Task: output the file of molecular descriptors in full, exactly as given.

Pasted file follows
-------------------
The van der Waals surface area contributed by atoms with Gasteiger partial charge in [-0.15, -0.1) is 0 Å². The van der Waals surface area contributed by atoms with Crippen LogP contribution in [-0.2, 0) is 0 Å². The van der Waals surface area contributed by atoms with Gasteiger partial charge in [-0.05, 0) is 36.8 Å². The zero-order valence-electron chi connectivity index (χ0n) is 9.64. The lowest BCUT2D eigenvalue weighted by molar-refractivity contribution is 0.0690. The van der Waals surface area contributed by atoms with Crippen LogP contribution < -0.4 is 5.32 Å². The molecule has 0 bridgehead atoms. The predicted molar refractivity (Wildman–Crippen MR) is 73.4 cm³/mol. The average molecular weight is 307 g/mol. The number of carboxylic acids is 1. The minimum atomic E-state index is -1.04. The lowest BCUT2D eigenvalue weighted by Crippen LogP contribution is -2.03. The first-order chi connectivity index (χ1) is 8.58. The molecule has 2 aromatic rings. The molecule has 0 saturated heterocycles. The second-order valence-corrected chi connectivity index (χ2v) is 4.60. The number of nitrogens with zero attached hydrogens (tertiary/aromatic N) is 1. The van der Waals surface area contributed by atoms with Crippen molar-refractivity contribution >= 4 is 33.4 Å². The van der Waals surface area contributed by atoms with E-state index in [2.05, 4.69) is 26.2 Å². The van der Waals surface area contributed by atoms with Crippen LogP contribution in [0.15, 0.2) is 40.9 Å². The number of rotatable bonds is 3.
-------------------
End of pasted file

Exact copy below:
The van der Waals surface area contributed by atoms with Gasteiger partial charge in [-0.15, -0.1) is 0 Å². The van der Waals surface area contributed by atoms with Crippen LogP contribution in [-0.2, 0) is 0 Å². The van der Waals surface area contributed by atoms with Gasteiger partial charge in [-0.05, 0) is 36.8 Å². The zero-order valence-electron chi connectivity index (χ0n) is 9.64. The lowest BCUT2D eigenvalue weighted by molar-refractivity contribution is 0.0690. The van der Waals surface area contributed by atoms with Crippen LogP contribution < -0.4 is 5.32 Å². The molecule has 0 bridgehead atoms. The predicted molar refractivity (Wildman–Crippen MR) is 73.4 cm³/mol. The average molecular weight is 307 g/mol. The number of carboxylic acids is 1. The minimum atomic E-state index is -1.04. The lowest BCUT2D eigenvalue weighted by Crippen LogP contribution is -2.03. The first-order chi connectivity index (χ1) is 8.58. The molecule has 2 aromatic rings. The molecule has 0 saturated heterocycles. The second-order valence-corrected chi connectivity index (χ2v) is 4.60. The number of nitrogens with zero attached hydrogens (tertiary/aromatic N) is 1. The van der Waals surface area contributed by atoms with Crippen molar-refractivity contribution >= 4 is 33.4 Å². The van der Waals surface area contributed by atoms with E-state index in [2.05, 4.69) is 26.2 Å². The van der Waals surface area contributed by atoms with Crippen LogP contribution in [0.15, 0.2) is 40.9 Å². The number of rotatable bonds is 3.